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Pier Paolo Pasolini

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Brazoliange

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Reply #15 on: May 31, 2005, 07:17:58 PM
/tear
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godardian

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Reply #16 on: February 05, 2006, 02:08:21 AM
So, um, I've just heard a leak of part of the new Morrissey single, in which he name-drops Italian cinema in almost every line: "Pasolini is me," "Visconti is me/Magnani you'll never be," L'Accatone, etc. The album was recorded in Rome, and that fact is all over the songs I've heard so far. For me, as a cinephile, someone of Italian heritage, and a totally unreconstructed Morrissey fan, this is the most exciting thing since My Voyage to Italy!
""Money doesn't come into it. It never has. I do what I do because it's all that I am." - Morrissey

"Lacan stressed more and more in his work the power and organizing principle of the symbolic, understood as the networks, social, cultural, and linguistic, into which a child is born. These precede the birth of a child, which is why Lacan can say that language is there from before the actual moment of birth. It is there in the social structures which are at play in the family and, of course, in the ideals, goals, and histories of the parents. This world of language can hardly be grasped by the newborn and yet it will act on the whole of the child's existence."

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matt35mm

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Reply #17 on: February 05, 2006, 02:56:37 AM
I've seen his Edipo Re (Oedipus Rex), and found it to be pretty mediocre.  Is there someone here who has also seen that film that can say whether or not it's a good representation of his other works, or if it's one of his weaker ones?


godardian

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Reply #18 on: February 05, 2006, 03:07:13 AM
I've seen his Edipo Re (Oedipus Rex), and found it to be pretty mediocre.  Is there someone here who has also seen that film that can say whether or not it's a good representation of his other works, or if it's one of his weaker ones?

I haven't seen that, but I'd say you can't go wrong with Mama Roma or Teorema (or La Commare Secca, Bertolucci's first film, which I believe Pasolini scripted).
""Money doesn't come into it. It never has. I do what I do because it's all that I am." - Morrissey

"Lacan stressed more and more in his work the power and organizing principle of the symbolic, understood as the networks, social, cultural, and linguistic, into which a child is born. These precede the birth of a child, which is why Lacan can say that language is there from before the actual moment of birth. It is there in the social structures which are at play in the family and, of course, in the ideals, goals, and histories of the parents. This world of language can hardly be grasped by the newborn and yet it will act on the whole of the child's existence."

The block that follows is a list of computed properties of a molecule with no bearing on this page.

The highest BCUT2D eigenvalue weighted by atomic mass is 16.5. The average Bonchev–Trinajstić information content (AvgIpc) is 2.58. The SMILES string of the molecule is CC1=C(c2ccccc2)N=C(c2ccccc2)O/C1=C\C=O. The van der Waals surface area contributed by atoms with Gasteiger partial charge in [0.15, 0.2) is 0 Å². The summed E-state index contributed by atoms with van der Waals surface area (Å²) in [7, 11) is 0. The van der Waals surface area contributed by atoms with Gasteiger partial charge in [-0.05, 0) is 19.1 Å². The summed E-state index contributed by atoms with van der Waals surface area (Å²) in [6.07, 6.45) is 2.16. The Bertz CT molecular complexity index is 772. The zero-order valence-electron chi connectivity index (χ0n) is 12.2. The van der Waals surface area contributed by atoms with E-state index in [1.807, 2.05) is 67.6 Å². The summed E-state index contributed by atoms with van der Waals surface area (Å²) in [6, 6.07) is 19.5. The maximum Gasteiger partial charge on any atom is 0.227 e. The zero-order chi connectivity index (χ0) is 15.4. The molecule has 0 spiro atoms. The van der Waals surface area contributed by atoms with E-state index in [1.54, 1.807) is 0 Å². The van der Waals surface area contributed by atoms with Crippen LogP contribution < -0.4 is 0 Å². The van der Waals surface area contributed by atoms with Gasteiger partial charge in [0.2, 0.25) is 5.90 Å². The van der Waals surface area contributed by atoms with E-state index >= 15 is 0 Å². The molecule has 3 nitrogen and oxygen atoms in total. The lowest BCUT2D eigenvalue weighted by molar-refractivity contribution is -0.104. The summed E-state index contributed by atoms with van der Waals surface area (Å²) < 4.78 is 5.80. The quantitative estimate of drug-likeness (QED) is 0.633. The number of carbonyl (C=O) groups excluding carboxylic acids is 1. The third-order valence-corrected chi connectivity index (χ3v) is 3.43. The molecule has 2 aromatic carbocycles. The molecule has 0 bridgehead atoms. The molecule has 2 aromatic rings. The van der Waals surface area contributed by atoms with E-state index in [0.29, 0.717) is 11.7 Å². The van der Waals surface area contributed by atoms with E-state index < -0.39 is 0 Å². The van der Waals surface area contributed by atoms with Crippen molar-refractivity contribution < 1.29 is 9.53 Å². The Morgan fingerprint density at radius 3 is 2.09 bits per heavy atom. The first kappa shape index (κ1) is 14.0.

Stay informed on protecting your freedom of speech and civil rights.


Stefen

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Reply #19 on: July 06, 2009, 12:51:26 PM
Salo is still shitty and I have a hard time understanding how anyone could find any artistic merit in this piece of trash. I put it up there with films like Cannibal Holocaust and the Guinea Pig movies.

That's all.
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WorldForgot

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Reply #20 on: September 01, 2019, 02:27:13 PM
Quote
Pasolini turned to filmmaking during the era of initial cinematic exploration of “wildlife” far beyond the wildest dreams of reflection hitherto, by explorers like Bresson and Antonioni. The practitioners of this art have, since then, been numerous and varied. But the distinguishing quality of such projects as The Great Beauty has remained, through the decades of our contemporary era, a close assimilation of the complex nuances of dynamics (a dilemmatic subject wonderfully apt for disclosure in movies). More specifically, the sophistication of the incisiveness at issue pertains to sensual/physical energies entailing the mobilization of that disinterestedness having exposed itself to such a wallop of death-dealing spaciousness as to render action going forward to be aptly self-effacing.


An engrossing essay/review on Arabian Nights that compares its zoological uncanny to Breaking Bad and The Great Beauty.
The film's narrative is summarized at length but the insights to Pasolini's mechanics illuminate especially when the film's juxtaposition is at hand. Moral and sensual sublimation ebbing on and off market economy desire within Arabian Nights' mirror-structure -- its transgressions represented as ripple & shimmer, both.